Arts & Culture News

A Dallas Holocaust Museum Exhibition Chronicles the LGBTQ Rights Movement

The Dallas Holocaust and Human Rights Museum's new exhibition Rise Up  examines the history of LGBTQ rights in America.
The Dallas Holocaust and Human Rights Museum's new exhibition Rise Up examines the history of LGBTQ rights in America. Courtesy of the Dallas Holocaust and Human Rights Museum
The LGBTQ movement may feel newer for the average person because of more recent advancements  — such as the Obergefell v. Hodges Supreme Court case, which requires that all states recognize same-sex marriages, and the 2010 repeal of the "Don't Ask, Don't Tell" military policy — but its roots run deep in America's history.

The struggle for LGBTQ equality has had many landmark moments, such as the Stonewall Riots of 1969, an uprising that took place over six days of protests and became a pivotal rallying point for the movement that was ignited by the New York City Police Department's violent raid of the Stonewall Inn.

A new exhibition opening on Wednesday at the Dallas Holocaust and Human Rights Museum will take in-person and virtual visitors through the struggles, suppression and success of LGBTQ rights surrounding the events of Stonewall. On display at the museum until June 18, Rise Up: Stonewall and the LGBTQ Rights Movement was developed by the nonpartisan First Amendment foundation Freedom Forum.

Along with the special exhibition, the museum (300 N. Houston St.) will host adjacent programs to further explore the effect of LGBTQ rights, including a talk on transgender rights on May 2 and a series of testimonials from local  people impacted by the movement with Voices of LGBTQ+ Dallas on June 7.

The exhibition includes 85 artifacts, three films and several interactive presentations and documentations. The walkthrough attraction takes visitors through the history of the fight for equal rights going as far back as the 1940s to the present day with "lots of content for visitors to come and get immersed in its history in a really inviting way," says the museum's president and chief executive officer, Mary Pat Higgins.

"It starts with the protests at Stonewall in June of 1969 and how that really ignited and emboldened the LGTBQ rights movements and moved forward up until 2015 with the Obergefell case," Higgins says. "It shows the tremendous drive the LGBTQ community has made over the years."

The exhibition covers some of the movement's earliest organizations for LGBTQ rights in America going back to the 1940s and '50s with groups like The Society for Human Rights, founded by Henry Gerber in Chicago.

Some of the artifacts on display include the gavel used in 2010 by former House Speaker Nancy Pelosi to repeal the military's "Don't Ask, Don't Tell" policy barring openly gay and lesbian service members, a preserved gay pride flag used in the first gay pride march in Chicago in 1970, and Jim Obergefell and John Arthur's wedding rings for the couple's Maryland wedding, which led to the repeal of same-sex marriage bans across the country.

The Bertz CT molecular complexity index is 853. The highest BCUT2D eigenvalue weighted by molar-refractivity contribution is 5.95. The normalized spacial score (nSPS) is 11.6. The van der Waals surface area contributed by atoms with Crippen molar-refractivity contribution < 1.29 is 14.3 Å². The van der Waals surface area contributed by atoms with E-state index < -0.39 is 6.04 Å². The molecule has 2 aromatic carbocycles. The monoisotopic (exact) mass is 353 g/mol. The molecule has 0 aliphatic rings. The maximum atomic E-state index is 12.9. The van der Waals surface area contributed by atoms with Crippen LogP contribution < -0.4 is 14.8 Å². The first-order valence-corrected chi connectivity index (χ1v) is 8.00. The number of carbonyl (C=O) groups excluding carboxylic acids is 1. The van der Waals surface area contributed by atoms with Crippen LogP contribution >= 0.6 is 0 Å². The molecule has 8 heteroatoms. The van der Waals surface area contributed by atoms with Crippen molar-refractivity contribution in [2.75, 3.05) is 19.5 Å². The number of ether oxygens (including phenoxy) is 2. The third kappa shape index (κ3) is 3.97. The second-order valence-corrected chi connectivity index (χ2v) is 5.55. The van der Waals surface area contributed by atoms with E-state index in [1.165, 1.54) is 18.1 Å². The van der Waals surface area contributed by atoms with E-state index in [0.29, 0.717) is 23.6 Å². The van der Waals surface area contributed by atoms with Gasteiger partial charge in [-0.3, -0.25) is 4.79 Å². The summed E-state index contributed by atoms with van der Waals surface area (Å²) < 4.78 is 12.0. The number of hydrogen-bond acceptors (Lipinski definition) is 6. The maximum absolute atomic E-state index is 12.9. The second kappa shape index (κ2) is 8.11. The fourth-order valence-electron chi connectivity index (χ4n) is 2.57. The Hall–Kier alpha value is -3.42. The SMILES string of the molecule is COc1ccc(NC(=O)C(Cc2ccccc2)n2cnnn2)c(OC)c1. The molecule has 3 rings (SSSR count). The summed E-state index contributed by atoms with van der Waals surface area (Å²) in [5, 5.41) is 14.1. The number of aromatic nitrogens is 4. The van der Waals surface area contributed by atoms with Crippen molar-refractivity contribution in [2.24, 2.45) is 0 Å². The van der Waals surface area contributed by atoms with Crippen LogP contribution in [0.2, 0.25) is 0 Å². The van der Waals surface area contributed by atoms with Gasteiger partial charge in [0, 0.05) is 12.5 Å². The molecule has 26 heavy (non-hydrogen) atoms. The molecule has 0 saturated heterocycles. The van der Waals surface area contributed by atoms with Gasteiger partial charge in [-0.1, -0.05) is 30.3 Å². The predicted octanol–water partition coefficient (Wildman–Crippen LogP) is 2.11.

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After viewing Rise Up, you should also stick around to walk around the museum, which is impressively high-tech and comprehensive.
Courtesy of the Dallas Holocaust and Human Rights Museum
"We've been excited about it because we cover some of this history in our Pivot to America gallery," Higgins says. "We look at the evolution of rights for different citizens, and one of them is the rights of LGBTQ people, but it only scratches the surface. This exhibition really gives us a deeper understanding and provides much more historical context."

The response to the new exhibition has been overwhelmingly positive, and the museum has seen only minimal backlash.

"That's kind of par for the course," Higgins says. "We haven't definitely had any overarching negative feedback at this point. There's a lot of excitement that we're covering this history. When you talk about history, there will always be someone with differing opinions about things."

The museum's chief education officer, Dr. Sara Abosch Jacobson, says The Rise Up exhibition is also about exercising the rights of American citizens to participate in democratic traditions to enact changes for equality. 

"The democratic process in America is who we are, and we the people are the reason it succeeds or fails," Jacobson says. "Looking at this particular group of America is one small part of many groups of Americans we look at in the museum, and all Americans need to work together to repair our process. Our history, warts and all, is our history but it's not our fate. Our future is what we make of it." 
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The gavel used by then-U.S. House Speaker Nancy Pelosi to usher in the repeal of the military's "Don't Ask, Don't Tell" policy in 2010.
Courtesy of theDallas Holocaust and Human Rights Museum Museum
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Through June 18, visitors at the Dallas Holocaust Museum can learn about the history of LGBTQ activism in the U.S.
Courtesy of Dallas Holocaust and Human Rights Museum
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Danny Gallagher has been a regular contributor to the Dallas Observer since 2014. He has also written features, essays and stories for MTV, the Chicago Tribune, Maxim, Cracked, Mental_Floss, The Week, CNET and The Onion AV Club.

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